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5 key questions facing Phillies this offseason

October 3, 2020

After nearly five years on the job, Matt Klentak stepped down from his role as Phillies general manager on Saturday. Ned Rice will serve as the club's interim GM until a permanent successor is hired to replace Klentak, who will be reassigned within the organization. The front office will have

After nearly five years on the job, Matt Klentak stepped down from his role as Phillies general manager on Saturday. Ned Rice will serve as the club's interim GM until a permanent successor is hired to replace Klentak, who will be reassigned within the organization. The front office will have numerous problems to solve before next season, from a Minor League system ranked amongst the bottom third in baseball to a Major League roster with multiple issues.

There are no easy fixes.

Here are five questions about the big league roster:

1) Do the Phillies sign J.T.?
Everybody knew how Bryce Harper felt about J.T. Realmuto, but he made the point one more time after the Phillies’ season-ending loss on Sept. 27. Because, why not?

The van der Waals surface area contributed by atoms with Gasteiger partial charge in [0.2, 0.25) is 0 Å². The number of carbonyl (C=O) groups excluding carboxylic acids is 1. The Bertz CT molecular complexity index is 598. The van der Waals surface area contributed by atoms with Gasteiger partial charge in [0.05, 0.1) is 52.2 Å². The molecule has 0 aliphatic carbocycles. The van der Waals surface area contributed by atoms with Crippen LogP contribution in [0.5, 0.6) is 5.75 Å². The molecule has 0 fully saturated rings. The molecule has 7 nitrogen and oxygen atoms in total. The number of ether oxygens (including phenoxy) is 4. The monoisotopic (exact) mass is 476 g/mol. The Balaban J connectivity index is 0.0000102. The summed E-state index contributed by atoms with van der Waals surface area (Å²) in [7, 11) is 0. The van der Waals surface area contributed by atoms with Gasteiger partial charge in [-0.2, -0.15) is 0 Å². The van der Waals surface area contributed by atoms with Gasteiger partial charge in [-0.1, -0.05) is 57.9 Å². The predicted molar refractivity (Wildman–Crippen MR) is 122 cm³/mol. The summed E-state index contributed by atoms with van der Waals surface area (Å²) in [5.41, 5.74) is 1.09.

“J.T. Realmuto needs to be our catcher next year,” Harper said. “Plain and simple. … I don’t think that should even be a question or anything. Because there’s going to be two teams or three teams in the NL East who are going to go after that guy, and if that happens, I mean, that’s going to be tough to swallow for us.”

The Phillies bet in February that they could lock up Realmuto to a multiyear extension before the end of Spring Training, but once they started talking with Realmuto’s agent they realized how far apart they were. Then the pandemic hit and changed baseball’s economic landscape. Even then, the Phillies believed they still had more financial resources than anybody to sign him. It was a gamble then. It is a gamble now. The Phillies might feel that their number is the correct number -- and it might be -- but it only takes one team to prove them wrong.

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10. Was a pleasure. Let’s run it back!🤟🏼

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2) Where do they even start with the bullpen?
The bullpen’s 7.06 ERA is the second highest in history, according to the Elias Sports Bureau. Yeah, but it was only a 60-game season! Well, only six bullpens in the past 20 years had 60-game stretches worse than the Phillies: the 2003 Royals (7.14 ERA), '19 Orioles (7.15 ERA), '07 Orioles (7.32 ERA), '07 White Sox (7.77 ERA), '10 D-backs (7.77 ERA) and '07 Rays (8.11 ERA).

The Phillies cannot just throw money at the problem, either.

“The bullpen is made from within,” Harper said. “Not all teams go out and spend a million bajillion dollars on bullpens. I mean, you can’t do it. You can’t just go out and just spend a crazy amount of money on a bullpen because you have to be able to rely on the guys in your organization to get the job done. Pitching wins championships. Development wins champions. Being able to develop and understand what it takes to develop wins championships.”